1636 The Kremlin Games – Snippet 24
Bernie was going nuts. After all his talk about the joys of decadent civilization, he had failed to provide the decadent civilization. It had taken a while get the parts to the new bathroom made. Now they were made and installed, but there were a multitude of problems. And the brain cases wanted to know why. Heck, the brain cases wanted to know why everything. Bernie had tried to explain and run headlong into a massive wall of ignorance and arrogance. Mostly, but not entirely, his own.
“What is a gravity feed?” Filip Pavlovich asked. “How can one make water grave and serious? Water does not flow because it is serious. Water flows because water wants to return to its proper level, just as Aristotle said two thousand years ago. So to make this ‘seriousness feed’ the book speaks of, you would have to make the water serious. How do you do that?” Bernie was pretty sure that Filip Pavlovich was having a bit of fun at his expense, but there was a core of truth in the complaint. He’d run into the philosophers’ faith in Aristotle before. It was akin to their faith in God.
“It didn’t say water falls because it is serious.” Bernie tried clenching his teeth and counting to ten. “It said that the force of gravity causes it to fall. It didn’t say anything about water being serious, for crying out loud. The force of gravity is a force of nature. Oh, hell . . . never mind. Let me think a minute.”
Bernie stormed away from the workshop. He wasn’t completely sure about it, but from the timing and some of the symptoms he’d seen in Moscow, the “slow fever,” whatever its proper name was, seemed likely to be transmitted by bad water. If that was true, then indoor plumbing, septic systems, and getting human waste away from things like drinking water or washing water, might mean the difference between hundreds of people dying of “slow fever” every spring and maybe none dying.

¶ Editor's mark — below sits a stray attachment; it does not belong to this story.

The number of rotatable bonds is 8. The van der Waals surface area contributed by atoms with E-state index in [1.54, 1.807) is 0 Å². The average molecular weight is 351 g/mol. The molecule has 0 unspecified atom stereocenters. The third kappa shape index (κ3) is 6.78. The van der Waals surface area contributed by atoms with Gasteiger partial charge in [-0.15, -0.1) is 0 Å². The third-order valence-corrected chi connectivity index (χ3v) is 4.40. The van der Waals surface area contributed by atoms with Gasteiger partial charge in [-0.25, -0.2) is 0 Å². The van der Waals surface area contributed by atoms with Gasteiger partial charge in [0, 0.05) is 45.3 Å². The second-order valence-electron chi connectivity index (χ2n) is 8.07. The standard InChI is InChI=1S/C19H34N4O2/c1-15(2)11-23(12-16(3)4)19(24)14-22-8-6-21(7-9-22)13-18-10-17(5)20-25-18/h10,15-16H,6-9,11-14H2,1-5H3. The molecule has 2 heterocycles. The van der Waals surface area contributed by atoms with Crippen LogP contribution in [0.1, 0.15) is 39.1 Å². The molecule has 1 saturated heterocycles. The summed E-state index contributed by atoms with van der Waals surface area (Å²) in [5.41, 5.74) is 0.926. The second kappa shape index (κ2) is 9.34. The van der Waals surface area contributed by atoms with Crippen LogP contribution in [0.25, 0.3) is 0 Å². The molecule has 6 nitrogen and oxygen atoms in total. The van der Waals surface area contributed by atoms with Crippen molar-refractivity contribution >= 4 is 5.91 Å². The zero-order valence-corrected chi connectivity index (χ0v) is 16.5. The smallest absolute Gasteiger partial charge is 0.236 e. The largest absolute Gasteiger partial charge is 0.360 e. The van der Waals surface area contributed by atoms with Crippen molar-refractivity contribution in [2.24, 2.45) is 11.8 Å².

He had never thought himself arrogant. He just figured that among people who thought there were only six planets, he’d do all right. He’d tell them how to make stuff and they would. The problem was, Bernie didn’t really know how to make stuff. He had quite a bit of the knowledge needed, but he had no idea how to put it together into a form that would produce a product.
That should have been all right. There were a number of very bright, very creative, people at the Dacha. They had been arriving a few at a time. However, as yet there was very little crossover between what Bernie knew and what they knew. Their map of the world and his were so different that communicating, even with a good translator, was difficult.
Right at the moment, the problem was with the toilets. The manuals talked about a gravity feed. To the local experts, gravity meant “dignity or sobriety of bearing.” In fact, though Bernie didn’t know it, the gravity feed was something they already understood quite well. However, the terms were different. They would have called it a “natural flow feed” or something similar. That would have referred to Aristotle’s assertion that there were natural and unnatural types of motion. Water flowing downhill was natural motion. There was no force that made things fall. Things fell because things had a natural desire to go where they belonged. Steam went into the air and rocks onto the ground because that’s where they belonged. Water, as was the case here, just naturally wanted to travel to the lowest point. Granted, Galileo had chipped around the edges of Aristotle, but just around the edges. Besides, few people here had read Galileo.
Bernie didn’t know it, but an extension of this Aristotelian world view had led to many of the concepts that the up-timers thought of as superstition. After all, if water just naturally wanted to flow downhill, didn’t it make sense that a wheel would just naturally want to turn, that a candle would just naturally want to burn? That any device that was made well enough would want to perform its natural function and, given the opportunity, would do so on its own? And if water had a natural desire to flow downhill, what about people? Was it not self-evident that people were innately good or innately evil? Innately superior or innately inferior, good blood, bad blood?